Kudos to the Gates Foundation for putting a spotlight on something most of us in the developed world never think about: the lowly crapper.
The recent Reinvent the Toilet competition challenged some of the world’s most innovative designers to come up with a toilet that doesn’t use water, cause pollution, or cost more than five cents a day to operate. In the next few years, the Gates Foundation plans to test and roll out the commodes to the neediest regions in the developing world, ushering in a toilet revolution.
It’s an outstanding effort by an organization that has the resources to execute it. Yet there is a risk: the invention of a new toilet “for the developing world” could send the message that we in the West are content to continue flushing our bodily waste into the world’s drinking water supply while foisting new technology on people who haven’t asked for it.
So how to turn risk into opportunity? Let’s start the revolution from our own bathrooms first.
At first blush, this suggestion seems counterintuitive. The world sanitation problem is enormous and indisputable: 2.5 billion people have no adequate way to eliminate, according to the UN. More than a million children die every year from diarrhea and other diseases that could be prevented with better waste treatment.
But contrary to the Gates Foundation’s rationale that toilets have not gotten a makeover since they first came into widespread use among the middle-class in the mid 1800s, EcoSan, an international society of scientists and researchers, and others have been developing and promoting a variety of ecological designs for years. They run the gamut from urine-separating composting toilets to the simple “PeePoo” bag.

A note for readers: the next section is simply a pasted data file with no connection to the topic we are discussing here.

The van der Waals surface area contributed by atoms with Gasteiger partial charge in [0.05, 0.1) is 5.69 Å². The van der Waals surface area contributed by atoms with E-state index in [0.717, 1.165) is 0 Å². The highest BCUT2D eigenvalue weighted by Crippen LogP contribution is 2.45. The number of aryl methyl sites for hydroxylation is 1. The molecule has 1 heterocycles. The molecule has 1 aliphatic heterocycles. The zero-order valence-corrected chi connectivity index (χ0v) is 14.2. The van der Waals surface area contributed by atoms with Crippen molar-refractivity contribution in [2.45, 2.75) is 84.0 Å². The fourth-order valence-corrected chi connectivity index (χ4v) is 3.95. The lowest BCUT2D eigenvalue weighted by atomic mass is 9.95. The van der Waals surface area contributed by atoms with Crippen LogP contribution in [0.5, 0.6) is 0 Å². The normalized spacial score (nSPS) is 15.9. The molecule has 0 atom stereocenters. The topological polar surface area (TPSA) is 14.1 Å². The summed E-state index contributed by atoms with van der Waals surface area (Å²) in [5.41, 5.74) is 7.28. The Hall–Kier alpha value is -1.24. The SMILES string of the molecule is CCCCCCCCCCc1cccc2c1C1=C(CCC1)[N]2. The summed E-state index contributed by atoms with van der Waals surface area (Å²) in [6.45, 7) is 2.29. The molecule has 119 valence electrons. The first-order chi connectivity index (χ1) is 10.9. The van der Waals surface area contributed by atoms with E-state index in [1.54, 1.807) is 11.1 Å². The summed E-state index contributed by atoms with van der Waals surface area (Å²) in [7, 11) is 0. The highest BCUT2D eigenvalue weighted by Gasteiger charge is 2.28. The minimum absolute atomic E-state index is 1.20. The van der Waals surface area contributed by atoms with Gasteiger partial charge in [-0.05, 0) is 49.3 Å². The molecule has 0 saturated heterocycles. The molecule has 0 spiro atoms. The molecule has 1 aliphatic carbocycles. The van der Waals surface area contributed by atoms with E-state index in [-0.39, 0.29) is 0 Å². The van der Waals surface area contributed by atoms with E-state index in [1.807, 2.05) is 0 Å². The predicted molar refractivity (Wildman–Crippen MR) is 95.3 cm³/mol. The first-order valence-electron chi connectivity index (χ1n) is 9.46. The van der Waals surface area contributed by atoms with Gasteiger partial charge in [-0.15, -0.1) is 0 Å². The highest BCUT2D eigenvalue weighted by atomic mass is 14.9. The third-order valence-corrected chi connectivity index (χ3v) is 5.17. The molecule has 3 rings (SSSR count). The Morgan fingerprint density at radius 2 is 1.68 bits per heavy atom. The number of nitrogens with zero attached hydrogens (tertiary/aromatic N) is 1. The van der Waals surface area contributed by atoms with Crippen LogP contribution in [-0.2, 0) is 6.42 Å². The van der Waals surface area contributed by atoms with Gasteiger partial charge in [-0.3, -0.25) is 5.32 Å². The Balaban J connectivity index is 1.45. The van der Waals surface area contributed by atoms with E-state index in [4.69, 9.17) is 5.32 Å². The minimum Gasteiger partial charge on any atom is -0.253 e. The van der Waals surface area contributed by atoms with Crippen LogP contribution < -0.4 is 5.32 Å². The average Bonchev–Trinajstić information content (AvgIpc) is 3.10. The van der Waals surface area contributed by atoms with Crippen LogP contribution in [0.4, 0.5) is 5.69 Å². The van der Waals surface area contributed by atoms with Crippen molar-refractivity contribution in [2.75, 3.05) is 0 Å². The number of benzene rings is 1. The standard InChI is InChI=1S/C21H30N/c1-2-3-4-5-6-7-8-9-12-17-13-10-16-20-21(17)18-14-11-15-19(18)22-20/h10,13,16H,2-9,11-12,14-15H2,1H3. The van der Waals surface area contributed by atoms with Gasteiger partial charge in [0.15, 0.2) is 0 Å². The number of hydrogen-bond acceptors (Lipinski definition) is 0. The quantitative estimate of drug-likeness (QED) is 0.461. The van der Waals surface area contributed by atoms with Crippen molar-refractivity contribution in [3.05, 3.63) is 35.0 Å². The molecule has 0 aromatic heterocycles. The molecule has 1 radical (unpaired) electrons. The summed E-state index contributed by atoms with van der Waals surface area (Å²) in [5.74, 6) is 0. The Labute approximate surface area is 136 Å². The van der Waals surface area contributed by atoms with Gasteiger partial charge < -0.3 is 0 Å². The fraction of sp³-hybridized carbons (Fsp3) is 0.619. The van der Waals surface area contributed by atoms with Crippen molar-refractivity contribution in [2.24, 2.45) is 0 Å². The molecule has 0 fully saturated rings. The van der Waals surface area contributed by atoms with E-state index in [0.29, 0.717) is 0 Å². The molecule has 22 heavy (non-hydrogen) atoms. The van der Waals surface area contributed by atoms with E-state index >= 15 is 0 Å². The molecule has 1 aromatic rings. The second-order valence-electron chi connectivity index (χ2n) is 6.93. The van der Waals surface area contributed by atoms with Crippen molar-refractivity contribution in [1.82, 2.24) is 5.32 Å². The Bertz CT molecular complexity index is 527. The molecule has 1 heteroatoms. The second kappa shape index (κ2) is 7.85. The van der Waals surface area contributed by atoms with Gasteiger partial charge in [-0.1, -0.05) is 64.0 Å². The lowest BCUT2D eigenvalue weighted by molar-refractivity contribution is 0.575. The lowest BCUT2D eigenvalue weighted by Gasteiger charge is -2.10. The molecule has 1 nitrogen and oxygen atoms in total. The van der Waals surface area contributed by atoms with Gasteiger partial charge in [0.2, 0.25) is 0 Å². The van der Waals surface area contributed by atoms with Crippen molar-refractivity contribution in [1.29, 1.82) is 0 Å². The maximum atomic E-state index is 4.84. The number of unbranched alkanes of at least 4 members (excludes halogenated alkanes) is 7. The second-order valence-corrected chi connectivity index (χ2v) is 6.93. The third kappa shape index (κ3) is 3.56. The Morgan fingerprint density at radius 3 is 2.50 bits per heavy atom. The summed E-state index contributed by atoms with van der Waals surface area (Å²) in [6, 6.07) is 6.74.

Some of these projects have been successful and widely implemented, but wholesale adoption has proven elusive. Studies (here and here) from years of sanitation projects indicate that the root of the problem is not primarily technological but cultural and social.
Having spent much more time than I ever could have imagined talking with people in the Ecuadorian Amazon about where they make their “deposits,” and following their lead after a long hike into the jungle, I witnessed this myself. Indigenous communities we worked with through Amazon Partnerships Foundation usually identified clean water and sanitation as the two most urgent priorities. Yet despite the fact that most did not have sufficient water to flush a toilet, much less a safe, non-contaminating way to treat excrement, many of them weren’t interested in ecological alternatives.
For better or worse, many communities are moving toward “modernization” and “urbanization,” which mean they want the kind of toilet people see on TV. For many, the conventional toilet is a status symbol.
What would happen if eco-toilets became the next It product, with aggressive marketing campaigns in the north and elite corners of the Global South? What if eco-toilets were installed in millions of U.S homes and waste water treatment plants converted into some other twenty-first century use? What if Home Depot commercials advertised sleek water-free toilets? What if subsistence farmers found eco-toilets when they visited a government office in Bogotá or Nairobi to fill out paperwork? What if new high rises in Jakarta were constructed with toilets you never have to flush?
How long would it take people in urban slums and poor rural villages to start asking aid workers how they could get some of those toilets too?
Or put another way: when was the last time international development organizations had to hold workshops in communities to convince people to buy TVs or cell phones? People demand these products and purchase them in part because they make them feel included in society.
If the Gates Foundation can make eco-toilets as sexy and ubiquitous as consumer electronics, at a more affordable price, we’ll have a real revolution on our hands.